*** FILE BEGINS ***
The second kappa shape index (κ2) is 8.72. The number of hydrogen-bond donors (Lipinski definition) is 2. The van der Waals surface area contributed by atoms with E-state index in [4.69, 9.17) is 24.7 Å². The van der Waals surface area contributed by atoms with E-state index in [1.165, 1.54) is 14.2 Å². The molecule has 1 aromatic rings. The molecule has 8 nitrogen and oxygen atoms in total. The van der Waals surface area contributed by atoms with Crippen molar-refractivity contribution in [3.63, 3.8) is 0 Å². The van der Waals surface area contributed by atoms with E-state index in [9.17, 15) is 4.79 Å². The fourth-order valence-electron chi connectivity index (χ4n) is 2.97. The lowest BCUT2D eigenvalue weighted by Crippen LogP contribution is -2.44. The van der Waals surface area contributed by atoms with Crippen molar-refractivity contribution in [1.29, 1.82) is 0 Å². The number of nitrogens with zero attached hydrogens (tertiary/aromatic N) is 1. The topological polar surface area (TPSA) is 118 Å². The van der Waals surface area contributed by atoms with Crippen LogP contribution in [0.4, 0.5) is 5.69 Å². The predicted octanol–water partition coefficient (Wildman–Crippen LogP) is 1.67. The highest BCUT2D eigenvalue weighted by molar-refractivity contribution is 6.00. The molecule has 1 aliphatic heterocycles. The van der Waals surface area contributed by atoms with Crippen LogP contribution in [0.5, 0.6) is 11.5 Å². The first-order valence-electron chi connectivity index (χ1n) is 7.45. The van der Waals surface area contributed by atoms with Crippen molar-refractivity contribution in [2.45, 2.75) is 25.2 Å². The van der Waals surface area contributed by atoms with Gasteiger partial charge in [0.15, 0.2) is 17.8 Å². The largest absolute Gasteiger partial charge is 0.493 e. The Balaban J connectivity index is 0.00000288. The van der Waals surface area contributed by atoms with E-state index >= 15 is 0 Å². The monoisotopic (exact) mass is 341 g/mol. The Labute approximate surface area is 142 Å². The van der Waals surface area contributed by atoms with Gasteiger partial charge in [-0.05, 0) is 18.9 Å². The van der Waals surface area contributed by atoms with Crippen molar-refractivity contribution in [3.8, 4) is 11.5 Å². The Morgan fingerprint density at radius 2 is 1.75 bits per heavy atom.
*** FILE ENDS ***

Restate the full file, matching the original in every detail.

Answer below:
The second kappa shape index (κ2) is 8.72. The number of hydrogen-bond donors (Lipinski definition) is 2. The van der Waals surface area contributed by atoms with E-state index in [4.69, 9.17) is 24.7 Å². The van der Waals surface area contributed by atoms with E-state index in [1.165, 1.54) is 14.2 Å². The molecule has 1 aromatic rings. The molecule has 8 nitrogen and oxygen atoms in total. The van der Waals surface area contributed by atoms with Crippen molar-refractivity contribution in [3.63, 3.8) is 0 Å². The van der Waals surface area contributed by atoms with E-state index in [9.17, 15) is 4.79 Å². The fourth-order valence-electron chi connectivity index (χ4n) is 2.97. The lowest BCUT2D eigenvalue weighted by Crippen LogP contribution is -2.44. The van der Waals surface area contributed by atoms with Crippen molar-refractivity contribution in [1.29, 1.82) is 0 Å². The number of nitrogens with zero attached hydrogens (tertiary/aromatic N) is 1. The topological polar surface area (TPSA) is 118 Å². The van der Waals surface area contributed by atoms with Crippen LogP contribution in [0.4, 0.5) is 5.69 Å². The predicted octanol–water partition coefficient (Wildman–Crippen LogP) is 1.67. The highest BCUT2D eigenvalue weighted by molar-refractivity contribution is 6.00. The molecule has 1 aliphatic heterocycles. The van der Waals surface area contributed by atoms with Crippen LogP contribution in [0.5, 0.6) is 11.5 Å². The first-order valence-electron chi connectivity index (χ1n) is 7.45. The van der Waals surface area contributed by atoms with Crippen molar-refractivity contribution in [2.45, 2.75) is 25.2 Å². The van der Waals surface area contributed by atoms with Gasteiger partial charge in [0.15, 0.2) is 17.8 Å². The largest absolute Gasteiger partial charge is 0.493 e. The Balaban J connectivity index is 0.00000288. The van der Waals surface area contributed by atoms with E-state index >= 15 is 0 Å². The monoisotopic (exact) mass is 341 g/mol. The Labute approximate surface area is 142 Å². The van der Waals surface area contributed by atoms with Gasteiger partial charge in [-0.05, 0) is 18.9 Å². The van der Waals surface area contributed by atoms with Crippen molar-refractivity contribution in [3.8, 4) is 11.5 Å². The Morgan fingerprint density at radius 2 is 1.75 bits per heavy atom.